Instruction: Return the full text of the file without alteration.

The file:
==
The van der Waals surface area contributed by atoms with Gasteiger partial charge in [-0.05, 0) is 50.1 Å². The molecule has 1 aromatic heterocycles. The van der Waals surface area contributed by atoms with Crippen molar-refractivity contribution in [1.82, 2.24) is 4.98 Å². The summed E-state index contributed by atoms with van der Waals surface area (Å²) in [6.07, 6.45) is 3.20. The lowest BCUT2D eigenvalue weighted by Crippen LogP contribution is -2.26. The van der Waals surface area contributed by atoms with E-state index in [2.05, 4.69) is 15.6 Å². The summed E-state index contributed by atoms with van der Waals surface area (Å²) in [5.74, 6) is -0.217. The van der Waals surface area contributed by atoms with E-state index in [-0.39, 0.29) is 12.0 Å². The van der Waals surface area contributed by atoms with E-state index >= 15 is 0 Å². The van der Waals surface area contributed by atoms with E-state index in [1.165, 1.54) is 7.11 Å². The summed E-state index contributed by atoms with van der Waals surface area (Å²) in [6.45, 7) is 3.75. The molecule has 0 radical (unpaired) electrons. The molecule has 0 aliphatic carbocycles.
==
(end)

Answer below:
The van der Waals surface area contributed by atoms with Gasteiger partial charge in [-0.05, 0) is 50.1 Å². The molecule has 1 aromatic heterocycles. The van der Waals surface area contributed by atoms with Crippen molar-refractivity contribution in [1.82, 2.24) is 4.98 Å². The summed E-state index contributed by atoms with van der Waals surface area (Å²) in [6.07, 6.45) is 3.20. The lowest BCUT2D eigenvalue weighted by Crippen LogP contribution is -2.26. The van der Waals surface area contributed by atoms with E-state index in [2.05, 4.69) is 15.6 Å². The summed E-state index contributed by atoms with van der Waals surface area (Å²) in [5.74, 6) is -0.217. The van der Waals surface area contributed by atoms with E-state index in [-0.39, 0.29) is 12.0 Å². The van der Waals surface area contributed by atoms with E-state index >= 15 is 0 Å². The van der Waals surface area contributed by atoms with E-state index in [1.165, 1.54) is 7.11 Å². The summed E-state index contributed by atoms with van der Waals surface area (Å²) in [6.45, 7) is 3.75. The molecule has 0 radical (unpaired) electrons. The molecule has 0 aliphatic carbocycles.